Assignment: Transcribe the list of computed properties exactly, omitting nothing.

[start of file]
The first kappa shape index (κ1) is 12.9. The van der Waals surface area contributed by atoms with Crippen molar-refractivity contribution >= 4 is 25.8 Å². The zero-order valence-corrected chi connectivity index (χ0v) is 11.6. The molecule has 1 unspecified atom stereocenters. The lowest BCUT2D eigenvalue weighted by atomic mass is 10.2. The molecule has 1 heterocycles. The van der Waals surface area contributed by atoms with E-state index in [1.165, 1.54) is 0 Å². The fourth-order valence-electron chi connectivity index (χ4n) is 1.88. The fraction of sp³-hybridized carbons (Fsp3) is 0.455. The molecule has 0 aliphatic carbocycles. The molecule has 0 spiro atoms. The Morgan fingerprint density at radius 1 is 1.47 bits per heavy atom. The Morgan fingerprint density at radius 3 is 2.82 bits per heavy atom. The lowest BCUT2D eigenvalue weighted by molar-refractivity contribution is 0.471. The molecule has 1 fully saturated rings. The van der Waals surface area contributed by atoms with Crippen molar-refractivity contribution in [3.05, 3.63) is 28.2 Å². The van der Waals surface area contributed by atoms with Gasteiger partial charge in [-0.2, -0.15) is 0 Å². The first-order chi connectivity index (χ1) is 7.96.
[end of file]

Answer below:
The first kappa shape index (κ1) is 12.9. The van der Waals surface area contributed by atoms with Crippen molar-refractivity contribution >= 4 is 25.8 Å². The zero-order valence-corrected chi connectivity index (χ0v) is 11.6. The molecule has 1 unspecified atom stereocenters. The lowest BCUT2D eigenvalue weighted by atomic mass is 10.2. The molecule has 1 heterocycles. The van der Waals surface area contributed by atoms with E-state index in [1.165, 1.54) is 0 Å². The fourth-order valence-electron chi connectivity index (χ4n) is 1.88. The fraction of sp³-hybridized carbons (Fsp3) is 0.455. The molecule has 0 aliphatic carbocycles. The molecule has 0 spiro atoms. The Morgan fingerprint density at radius 1 is 1.47 bits per heavy atom. The Morgan fingerprint density at radius 3 is 2.82 bits per heavy atom. The lowest BCUT2D eigenvalue weighted by molar-refractivity contribution is 0.471. The molecule has 1 fully saturated rings. The van der Waals surface area contributed by atoms with Crippen molar-refractivity contribution in [3.05, 3.63) is 28.2 Å². The van der Waals surface area contributed by atoms with Gasteiger partial charge in [-0.2, -0.15) is 0 Å². The first-order chi connectivity index (χ1) is 7.96.